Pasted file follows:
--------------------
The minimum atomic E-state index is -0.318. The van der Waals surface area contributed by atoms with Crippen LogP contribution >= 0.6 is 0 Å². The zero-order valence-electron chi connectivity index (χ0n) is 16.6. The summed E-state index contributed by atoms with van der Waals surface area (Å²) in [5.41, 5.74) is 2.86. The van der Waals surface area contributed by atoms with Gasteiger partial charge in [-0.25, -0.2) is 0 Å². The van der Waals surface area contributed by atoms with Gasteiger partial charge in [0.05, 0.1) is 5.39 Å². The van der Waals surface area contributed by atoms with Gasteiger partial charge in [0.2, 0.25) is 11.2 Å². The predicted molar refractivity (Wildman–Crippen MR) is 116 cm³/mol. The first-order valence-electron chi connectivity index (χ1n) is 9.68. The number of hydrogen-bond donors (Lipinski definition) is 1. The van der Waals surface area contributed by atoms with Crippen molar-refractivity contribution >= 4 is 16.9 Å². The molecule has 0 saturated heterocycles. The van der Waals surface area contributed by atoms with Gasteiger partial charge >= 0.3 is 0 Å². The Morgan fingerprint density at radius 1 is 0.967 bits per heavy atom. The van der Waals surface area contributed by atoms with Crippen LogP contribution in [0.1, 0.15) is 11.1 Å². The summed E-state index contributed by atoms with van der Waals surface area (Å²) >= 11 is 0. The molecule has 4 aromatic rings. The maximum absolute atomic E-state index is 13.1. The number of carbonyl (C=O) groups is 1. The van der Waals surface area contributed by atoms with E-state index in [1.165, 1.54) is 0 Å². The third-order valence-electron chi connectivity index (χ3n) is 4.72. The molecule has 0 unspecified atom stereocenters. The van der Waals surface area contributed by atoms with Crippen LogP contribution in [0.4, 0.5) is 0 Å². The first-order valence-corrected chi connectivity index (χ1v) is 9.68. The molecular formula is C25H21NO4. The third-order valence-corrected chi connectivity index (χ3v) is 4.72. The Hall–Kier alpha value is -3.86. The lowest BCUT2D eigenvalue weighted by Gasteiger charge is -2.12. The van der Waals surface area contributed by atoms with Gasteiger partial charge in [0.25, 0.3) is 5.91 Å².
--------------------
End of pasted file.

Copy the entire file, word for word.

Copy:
The minimum atomic E-state index is -0.318. The van der Waals surface area contributed by atoms with Crippen LogP contribution >= 0.6 is 0 Å². The zero-order valence-electron chi connectivity index (χ0n) is 16.6. The summed E-state index contributed by atoms with van der Waals surface area (Å²) in [5.41, 5.74) is 2.86. The van der Waals surface area contributed by atoms with Gasteiger partial charge in [-0.25, -0.2) is 0 Å². The van der Waals surface area contributed by atoms with Gasteiger partial charge in [0.05, 0.1) is 5.39 Å². The van der Waals surface area contributed by atoms with Gasteiger partial charge in [0.2, 0.25) is 11.2 Å². The predicted molar refractivity (Wildman–Crippen MR) is 116 cm³/mol. The first-order valence-electron chi connectivity index (χ1n) is 9.68. The number of hydrogen-bond donors (Lipinski definition) is 1. The van der Waals surface area contributed by atoms with Crippen molar-refractivity contribution >= 4 is 16.9 Å². The molecule has 0 saturated heterocycles. The van der Waals surface area contributed by atoms with Gasteiger partial charge >= 0.3 is 0 Å². The Morgan fingerprint density at radius 1 is 0.967 bits per heavy atom. The van der Waals surface area contributed by atoms with Crippen LogP contribution in [0.1, 0.15) is 11.1 Å². The summed E-state index contributed by atoms with van der Waals surface area (Å²) >= 11 is 0. The molecule has 4 aromatic rings. The maximum absolute atomic E-state index is 13.1. The number of carbonyl (C=O) groups is 1. The van der Waals surface area contributed by atoms with E-state index in [1.165, 1.54) is 0 Å². The third-order valence-electron chi connectivity index (χ3n) is 4.72. The molecule has 0 unspecified atom stereocenters. The van der Waals surface area contributed by atoms with Crippen LogP contribution in [0.4, 0.5) is 0 Å². The first-order valence-corrected chi connectivity index (χ1v) is 9.68. The molecular formula is C25H21NO4. The third-order valence-corrected chi connectivity index (χ3v) is 4.72. The Hall–Kier alpha value is -3.86. The lowest BCUT2D eigenvalue weighted by Gasteiger charge is -2.12. The van der Waals surface area contributed by atoms with Gasteiger partial charge in [0.25, 0.3) is 5.91 Å².